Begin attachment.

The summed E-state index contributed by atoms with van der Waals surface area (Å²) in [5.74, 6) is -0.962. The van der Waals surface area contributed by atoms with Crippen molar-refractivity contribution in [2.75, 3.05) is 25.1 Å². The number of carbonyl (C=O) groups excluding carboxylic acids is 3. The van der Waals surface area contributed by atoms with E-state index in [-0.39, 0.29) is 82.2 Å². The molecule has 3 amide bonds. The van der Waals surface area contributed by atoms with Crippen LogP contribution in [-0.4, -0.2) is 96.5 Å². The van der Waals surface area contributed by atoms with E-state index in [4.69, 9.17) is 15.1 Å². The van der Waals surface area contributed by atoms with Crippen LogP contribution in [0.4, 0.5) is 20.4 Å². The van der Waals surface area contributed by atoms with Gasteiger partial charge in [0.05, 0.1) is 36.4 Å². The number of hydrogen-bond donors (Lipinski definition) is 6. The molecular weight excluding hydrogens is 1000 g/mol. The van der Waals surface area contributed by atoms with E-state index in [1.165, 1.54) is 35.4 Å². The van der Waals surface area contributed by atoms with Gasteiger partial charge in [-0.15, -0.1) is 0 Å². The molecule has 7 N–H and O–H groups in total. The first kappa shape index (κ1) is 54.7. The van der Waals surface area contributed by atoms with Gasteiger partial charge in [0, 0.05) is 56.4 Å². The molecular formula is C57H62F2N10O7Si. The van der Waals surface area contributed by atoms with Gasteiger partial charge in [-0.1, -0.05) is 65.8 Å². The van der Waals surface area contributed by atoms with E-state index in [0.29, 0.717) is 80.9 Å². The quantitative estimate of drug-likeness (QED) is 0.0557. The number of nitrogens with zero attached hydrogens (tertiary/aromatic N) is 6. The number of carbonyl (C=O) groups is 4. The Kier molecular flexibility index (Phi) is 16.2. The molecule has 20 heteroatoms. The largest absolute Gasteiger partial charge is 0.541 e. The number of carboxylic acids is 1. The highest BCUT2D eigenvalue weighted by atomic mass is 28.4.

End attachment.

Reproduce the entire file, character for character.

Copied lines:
The summed E-state index contributed by atoms with van der Waals surface area (Å²) in [5.74, 6) is -0.962. The van der Waals surface area contributed by atoms with Crippen molar-refractivity contribution in [2.75, 3.05) is 25.1 Å². The number of carbonyl (C=O) groups excluding carboxylic acids is 3. The van der Waals surface area contributed by atoms with E-state index in [-0.39, 0.29) is 82.2 Å². The molecule has 3 amide bonds. The van der Waals surface area contributed by atoms with Crippen LogP contribution in [-0.4, -0.2) is 96.5 Å². The van der Waals surface area contributed by atoms with E-state index in [4.69, 9.17) is 15.1 Å². The van der Waals surface area contributed by atoms with Crippen LogP contribution in [0.4, 0.5) is 20.4 Å². The van der Waals surface area contributed by atoms with Gasteiger partial charge in [0.05, 0.1) is 36.4 Å². The number of hydrogen-bond donors (Lipinski definition) is 6. The molecular weight excluding hydrogens is 1000 g/mol. The van der Waals surface area contributed by atoms with E-state index in [1.165, 1.54) is 35.4 Å². The van der Waals surface area contributed by atoms with Gasteiger partial charge in [-0.15, -0.1) is 0 Å². The molecule has 7 N–H and O–H groups in total. The first kappa shape index (κ1) is 54.7. The van der Waals surface area contributed by atoms with Gasteiger partial charge in [0, 0.05) is 56.4 Å². The molecular formula is C57H62F2N10O7Si. The van der Waals surface area contributed by atoms with Gasteiger partial charge in [-0.1, -0.05) is 65.8 Å². The van der Waals surface area contributed by atoms with E-state index in [0.29, 0.717) is 80.9 Å². The quantitative estimate of drug-likeness (QED) is 0.0557. The number of nitrogens with zero attached hydrogens (tertiary/aromatic N) is 6. The number of carbonyl (C=O) groups is 4. The Kier molecular flexibility index (Phi) is 16.2. The molecule has 20 heteroatoms. The largest absolute Gasteiger partial charge is 0.541 e. The number of carboxylic acids is 1. The highest BCUT2D eigenvalue weighted by atomic mass is 28.4.